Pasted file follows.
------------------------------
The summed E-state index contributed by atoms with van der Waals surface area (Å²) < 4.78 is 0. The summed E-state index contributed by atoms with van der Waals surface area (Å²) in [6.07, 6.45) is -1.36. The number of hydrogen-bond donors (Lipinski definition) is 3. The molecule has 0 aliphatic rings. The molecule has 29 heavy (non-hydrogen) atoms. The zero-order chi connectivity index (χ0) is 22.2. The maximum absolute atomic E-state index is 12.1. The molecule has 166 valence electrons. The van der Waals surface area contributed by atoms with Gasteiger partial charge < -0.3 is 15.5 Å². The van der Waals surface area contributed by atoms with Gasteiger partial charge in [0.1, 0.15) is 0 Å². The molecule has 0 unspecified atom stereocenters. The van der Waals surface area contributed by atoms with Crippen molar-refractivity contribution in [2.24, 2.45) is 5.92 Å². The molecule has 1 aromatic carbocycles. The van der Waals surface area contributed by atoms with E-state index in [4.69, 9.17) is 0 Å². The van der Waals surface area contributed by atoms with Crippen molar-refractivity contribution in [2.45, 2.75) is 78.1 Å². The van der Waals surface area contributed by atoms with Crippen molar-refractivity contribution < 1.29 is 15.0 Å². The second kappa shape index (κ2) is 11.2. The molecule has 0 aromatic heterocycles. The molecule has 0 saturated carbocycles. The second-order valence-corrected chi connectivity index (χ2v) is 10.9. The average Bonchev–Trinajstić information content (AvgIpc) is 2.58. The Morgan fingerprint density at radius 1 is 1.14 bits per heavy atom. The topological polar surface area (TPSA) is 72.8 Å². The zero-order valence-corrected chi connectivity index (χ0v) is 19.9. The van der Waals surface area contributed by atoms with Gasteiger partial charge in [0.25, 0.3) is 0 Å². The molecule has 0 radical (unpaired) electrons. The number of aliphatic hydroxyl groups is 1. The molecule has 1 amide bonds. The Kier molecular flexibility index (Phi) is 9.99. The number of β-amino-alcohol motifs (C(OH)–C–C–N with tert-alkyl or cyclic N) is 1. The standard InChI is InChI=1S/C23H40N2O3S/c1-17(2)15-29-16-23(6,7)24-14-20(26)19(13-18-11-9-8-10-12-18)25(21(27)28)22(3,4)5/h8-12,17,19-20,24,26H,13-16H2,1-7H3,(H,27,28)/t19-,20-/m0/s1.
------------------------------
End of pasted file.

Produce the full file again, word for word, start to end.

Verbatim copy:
The summed E-state index contributed by atoms with van der Waals surface area (Å²) < 4.78 is 0. The summed E-state index contributed by atoms with van der Waals surface area (Å²) in [6.07, 6.45) is -1.36. The number of hydrogen-bond donors (Lipinski definition) is 3. The molecule has 0 aliphatic rings. The molecule has 29 heavy (non-hydrogen) atoms. The zero-order chi connectivity index (χ0) is 22.2. The maximum absolute atomic E-state index is 12.1. The molecule has 166 valence electrons. The van der Waals surface area contributed by atoms with Gasteiger partial charge < -0.3 is 15.5 Å². The van der Waals surface area contributed by atoms with Gasteiger partial charge in [0.1, 0.15) is 0 Å². The molecule has 0 unspecified atom stereocenters. The van der Waals surface area contributed by atoms with Crippen molar-refractivity contribution in [2.24, 2.45) is 5.92 Å². The molecule has 1 aromatic carbocycles. The van der Waals surface area contributed by atoms with E-state index in [4.69, 9.17) is 0 Å². The van der Waals surface area contributed by atoms with Crippen molar-refractivity contribution in [2.45, 2.75) is 78.1 Å². The van der Waals surface area contributed by atoms with Crippen molar-refractivity contribution < 1.29 is 15.0 Å². The second kappa shape index (κ2) is 11.2. The molecule has 0 aromatic heterocycles. The molecule has 0 saturated carbocycles. The second-order valence-corrected chi connectivity index (χ2v) is 10.9. The average Bonchev–Trinajstić information content (AvgIpc) is 2.58. The Morgan fingerprint density at radius 1 is 1.14 bits per heavy atom. The topological polar surface area (TPSA) is 72.8 Å². The zero-order valence-corrected chi connectivity index (χ0v) is 19.9. The van der Waals surface area contributed by atoms with Gasteiger partial charge in [0.25, 0.3) is 0 Å². The molecule has 0 radical (unpaired) electrons. The number of aliphatic hydroxyl groups is 1. The molecule has 1 amide bonds. The Kier molecular flexibility index (Phi) is 9.99. The number of β-amino-alcohol motifs (C(OH)–C–C–N with tert-alkyl or cyclic N) is 1. The standard InChI is InChI=1S/C23H40N2O3S/c1-17(2)15-29-16-23(6,7)24-14-20(26)19(13-18-11-9-8-10-12-18)25(21(27)28)22(3,4)5/h8-12,17,19-20,24,26H,13-16H2,1-7H3,(H,27,28)/t19-,20-/m0/s1.